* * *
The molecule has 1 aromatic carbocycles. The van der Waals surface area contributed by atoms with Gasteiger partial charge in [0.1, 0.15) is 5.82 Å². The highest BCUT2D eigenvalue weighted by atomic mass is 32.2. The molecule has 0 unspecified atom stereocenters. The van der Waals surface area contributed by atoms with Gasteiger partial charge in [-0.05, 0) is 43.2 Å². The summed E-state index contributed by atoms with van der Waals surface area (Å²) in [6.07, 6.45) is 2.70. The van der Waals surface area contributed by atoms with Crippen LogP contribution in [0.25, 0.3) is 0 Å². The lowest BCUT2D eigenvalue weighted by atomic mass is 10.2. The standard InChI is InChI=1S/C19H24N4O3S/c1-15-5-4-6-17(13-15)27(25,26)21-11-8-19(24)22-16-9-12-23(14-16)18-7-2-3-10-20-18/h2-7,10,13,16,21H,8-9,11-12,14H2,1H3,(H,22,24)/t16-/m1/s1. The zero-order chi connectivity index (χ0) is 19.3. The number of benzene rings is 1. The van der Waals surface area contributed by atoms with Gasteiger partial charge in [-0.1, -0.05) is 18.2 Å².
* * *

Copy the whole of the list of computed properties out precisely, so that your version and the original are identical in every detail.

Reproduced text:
The molecule has 1 aromatic carbocycles. The van der Waals surface area contributed by atoms with Gasteiger partial charge in [0.1, 0.15) is 5.82 Å². The highest BCUT2D eigenvalue weighted by atomic mass is 32.2. The molecule has 0 unspecified atom stereocenters. The van der Waals surface area contributed by atoms with Gasteiger partial charge in [-0.05, 0) is 43.2 Å². The summed E-state index contributed by atoms with van der Waals surface area (Å²) in [6.07, 6.45) is 2.70. The van der Waals surface area contributed by atoms with Crippen LogP contribution in [0.25, 0.3) is 0 Å². The lowest BCUT2D eigenvalue weighted by atomic mass is 10.2. The standard InChI is InChI=1S/C19H24N4O3S/c1-15-5-4-6-17(13-15)27(25,26)21-11-8-19(24)22-16-9-12-23(14-16)18-7-2-3-10-20-18/h2-7,10,13,16,21H,8-9,11-12,14H2,1H3,(H,22,24)/t16-/m1/s1. The zero-order chi connectivity index (χ0) is 19.3. The number of benzene rings is 1. The van der Waals surface area contributed by atoms with Gasteiger partial charge in [-0.1, -0.05) is 18.2 Å².